I’m currently completing in-depth scholarly research on the social, cultural and political habitats of fin-de-siècle and early 20th-century Vienna, Prague, Budapest, Munich, Berlin and Paris. My objective is to write a scrupulously-researched text arguing that the influx of Russian and eastern European Jewish immigrants to these particular metropolitan centers — propelled by state-sanctioned pogroms taking place throughout the Russian Empire — further exacerbated an already existing problem of antisemitism in Austria-Hungary, Germany and France.
The alarming escalation of ethnic and religious hostility, and antisemitism in particular, in late 19th-and early 20th-century Austria-Hungary, Germany and France — a nightmarish development which we can only view through the prism of the Nazi holocaust — will be explained, in part, as a corollary of the extensive immigration of Russian and eastern European Jewish peoples to these old-world European municipalities.
While calling attention to the dramatic demographic change in the ethnic makeup of these cities, I will emphasize that this transformation is only one small part of a far more complex state of affairs involving the socioeconomic and political relations of Christians, Jews, and Muslims in Europe, the Middle East, Africa, Asia and throughout the world during what scholars in the Global North often periodize as the Middle Ages, Renaissance, Enlightenment, romantic era and modern times. I will discuss this larger historical context in a concise, critical overview, but my main focus will be the periods 1880-1899 and 1900-1929. I have singled out these specific historical periods because contemporary scholarly studies in various academic disciplines have made it increasingly clear that these were incredibly tumultuous periods in European history, particularly in the arts.
In order to elucidate the sociohistorical contexts of these periods in European history, I will foreground the radical social and cultural revolutions which distinguish them by examining the cultural production of some particular writers, scholars, artists, architects, dancers, choreographers and composers working in these European hubs of artistic activity. An in-depth consideration of the work of fourteen artists and scholars will provide the main contours of my study, namely: Max Nordau (1849-1923), Theodor Herzl (1860-1904), Gustav Mahler (1860-1911), Lou Andreas-Salomé (1861-1937), Arthur Schnitzler (1862-1931), Käthe Kollwitz (1867-1945), Else Lasker-Schüler (1869-1945), Marcel Proust (1871-1922), Arnold Schoenberg (1874-1951), Martin Buber (1878-1965), Franz Marc (1880-1916), Anna Pavlova (1881-1931), Franz Kafka (1883-1924) and Vasily Nijinsky (1889-1950). The works of other artists and scholars will appear in the warp and weft of the historical tapestry I analyze, but their predominant themes and motifs will not stand out in the same striking manner as those employed routinely in the works of those named above.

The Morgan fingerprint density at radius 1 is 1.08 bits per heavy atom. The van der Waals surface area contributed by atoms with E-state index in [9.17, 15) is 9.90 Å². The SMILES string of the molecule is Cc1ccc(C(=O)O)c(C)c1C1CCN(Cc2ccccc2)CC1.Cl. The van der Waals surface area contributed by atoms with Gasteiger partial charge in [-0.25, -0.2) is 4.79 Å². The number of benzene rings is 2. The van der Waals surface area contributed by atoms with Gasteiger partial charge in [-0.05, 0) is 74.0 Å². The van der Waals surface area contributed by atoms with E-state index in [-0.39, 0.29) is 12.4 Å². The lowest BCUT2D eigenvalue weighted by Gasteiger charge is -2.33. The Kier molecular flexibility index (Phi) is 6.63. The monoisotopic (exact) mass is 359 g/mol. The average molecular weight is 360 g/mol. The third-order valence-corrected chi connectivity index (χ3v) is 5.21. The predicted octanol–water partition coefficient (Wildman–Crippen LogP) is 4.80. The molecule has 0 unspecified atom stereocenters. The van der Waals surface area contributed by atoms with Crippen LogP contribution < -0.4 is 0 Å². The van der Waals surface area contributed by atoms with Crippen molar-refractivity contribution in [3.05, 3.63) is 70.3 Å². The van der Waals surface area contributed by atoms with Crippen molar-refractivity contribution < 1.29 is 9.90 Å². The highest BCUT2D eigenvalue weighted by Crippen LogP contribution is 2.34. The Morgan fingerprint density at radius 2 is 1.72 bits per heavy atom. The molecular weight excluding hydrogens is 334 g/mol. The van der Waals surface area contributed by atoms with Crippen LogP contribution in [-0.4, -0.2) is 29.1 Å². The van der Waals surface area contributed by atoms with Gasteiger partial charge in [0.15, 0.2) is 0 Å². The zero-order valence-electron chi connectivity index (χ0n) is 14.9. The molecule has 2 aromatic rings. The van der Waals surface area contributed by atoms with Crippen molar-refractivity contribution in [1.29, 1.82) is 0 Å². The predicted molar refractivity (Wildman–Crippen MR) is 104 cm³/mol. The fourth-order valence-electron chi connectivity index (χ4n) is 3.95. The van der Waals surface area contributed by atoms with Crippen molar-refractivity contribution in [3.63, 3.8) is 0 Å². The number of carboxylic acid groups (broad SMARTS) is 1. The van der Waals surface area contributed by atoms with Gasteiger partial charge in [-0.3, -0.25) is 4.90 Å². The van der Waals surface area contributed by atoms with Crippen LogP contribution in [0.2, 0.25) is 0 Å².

The terms of discourse I employ to describe the predominant themes and motifs of these particular artists and scholars may seem somewhat arbitrary, but I believe they more accurately represent these periods in European art history (including literature) than any others I might choose: Symbolism, Decadence and Jugendstil [or Art Nouveau] for the years 1880-1899 and Expressionism, Fauvism, Cubism, Art Deco, Futurism, Dada, Bauhaus, Surrealism, “primitivism,” Suprematism, Constructivism and Die Neue Sachlichkeit [or the New Objectivity] for the years 1900-1929.
In addition to discussing the radical social and cultural revolutions which distinguish these two periods in European art history (1880-1899) and (1900-1929), I will make note of the establishment of Zionism as a international political movement during these same five decades in European history and stress the little-known fact that most Jewish artists and scholars were adamantly opposed — and for good reasons — to the Zionist colonial project being debated at the World Zionist Congresses during the years which that international body met between 1897-1929. One of the focuses of my research, in fact, has been the birth and development of Zionism as a body of concepts, principles and beliefs which can be better understood, I believe, by examining them in this particular sociohistorical context.